In honor of Curbed's Renters Week, I thought I'd revisit the topic of multipliers, building on yesterday's post that compared the Manhattan rental and sales markets. The multiplier is one way to gauge the relationship between what an apartment sells for and what it rents for. Unlike the housing boom in the mid-decade when sales and rents grew disconnected, it still comes down to basics. While home purchases are not always economically driven by what they rent for, theoretically they should be within reach. The disconnect between rental and sales prices during the boom was essentially free credit?there are many who believe that all housing indicators eventually "revert to the mean,"i.e. return to their long term trends.
Multiplier = median sales price/annualized median rental price (all adjusted for inflation)
Of course I am dealing with 2 different data sets (rentals and sales) and it could be argued that since the average rented apartment (828 square feett) is much smaller than the average sold apartment (1,296 square feet), the multiplier is on the high side. But it's more about the trend.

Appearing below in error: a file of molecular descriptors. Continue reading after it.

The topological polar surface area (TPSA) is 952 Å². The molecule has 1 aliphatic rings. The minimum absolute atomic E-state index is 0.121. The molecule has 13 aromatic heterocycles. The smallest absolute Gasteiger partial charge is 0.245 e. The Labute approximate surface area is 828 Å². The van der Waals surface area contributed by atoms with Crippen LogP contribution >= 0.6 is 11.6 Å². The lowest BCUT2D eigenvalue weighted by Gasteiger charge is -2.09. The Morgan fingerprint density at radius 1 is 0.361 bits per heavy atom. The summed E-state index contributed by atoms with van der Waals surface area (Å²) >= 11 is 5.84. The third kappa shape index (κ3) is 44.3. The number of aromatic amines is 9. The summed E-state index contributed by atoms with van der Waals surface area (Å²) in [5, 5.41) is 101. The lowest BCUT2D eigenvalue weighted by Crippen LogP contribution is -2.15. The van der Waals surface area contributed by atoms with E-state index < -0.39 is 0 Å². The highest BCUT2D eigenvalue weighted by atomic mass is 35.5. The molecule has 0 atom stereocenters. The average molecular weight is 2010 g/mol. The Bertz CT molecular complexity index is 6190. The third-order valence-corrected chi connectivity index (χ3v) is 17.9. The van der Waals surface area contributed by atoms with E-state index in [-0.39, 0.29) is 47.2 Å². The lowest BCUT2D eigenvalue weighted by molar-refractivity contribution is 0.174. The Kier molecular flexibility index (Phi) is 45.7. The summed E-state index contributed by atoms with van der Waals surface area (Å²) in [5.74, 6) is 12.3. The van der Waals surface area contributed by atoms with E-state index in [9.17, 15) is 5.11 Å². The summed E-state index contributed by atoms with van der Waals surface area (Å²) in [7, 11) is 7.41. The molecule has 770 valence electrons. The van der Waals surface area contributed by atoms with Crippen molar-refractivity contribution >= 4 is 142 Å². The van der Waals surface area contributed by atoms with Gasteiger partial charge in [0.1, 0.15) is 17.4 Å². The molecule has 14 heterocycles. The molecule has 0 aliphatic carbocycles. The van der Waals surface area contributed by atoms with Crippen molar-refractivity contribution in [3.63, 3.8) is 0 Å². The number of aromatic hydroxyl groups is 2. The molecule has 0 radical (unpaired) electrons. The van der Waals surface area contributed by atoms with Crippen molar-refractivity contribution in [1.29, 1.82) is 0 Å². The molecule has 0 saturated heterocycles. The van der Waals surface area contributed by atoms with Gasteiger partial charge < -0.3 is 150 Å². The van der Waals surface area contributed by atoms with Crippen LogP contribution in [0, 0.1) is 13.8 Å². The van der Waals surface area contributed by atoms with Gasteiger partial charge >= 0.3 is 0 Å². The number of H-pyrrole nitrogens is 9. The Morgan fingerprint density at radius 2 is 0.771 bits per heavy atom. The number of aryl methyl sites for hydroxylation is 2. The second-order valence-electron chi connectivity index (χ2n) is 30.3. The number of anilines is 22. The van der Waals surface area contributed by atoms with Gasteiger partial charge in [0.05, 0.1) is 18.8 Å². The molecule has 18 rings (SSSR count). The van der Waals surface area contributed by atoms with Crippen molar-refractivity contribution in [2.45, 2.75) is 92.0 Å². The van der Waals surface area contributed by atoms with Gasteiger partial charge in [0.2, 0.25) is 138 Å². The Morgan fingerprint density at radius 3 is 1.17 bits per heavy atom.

Near the middle of the 20 year span?circa 2003?is where the multiplier goes big.
Despite all the volatility in housing and rental prices since 2008, the multiplier has remained remarkably consistent (and elevated) for 3 years despite experiencing a global thermo-mortgage-financing meltdown with significant price and volume volatility that followed.
Why? Because the rental market has behaved a lot like the sales market.
When sales prices plummeted, so did rents. When prices rebounded a bit, so did rental prices. As a result the multiplier stayed about the same. Since the 20 year average for the multiplier was 16.1 and the 3Q 2011 was 25.4 and you believe in "reverting to the mean" then something in our market needs to give to bring the multiplier down closer to historic norms.
Possible scenarios to follow:
· The NY Jets win the Superbowl
· sales prices fall as rental prices rise
· sales prices remain stable as rental prices surge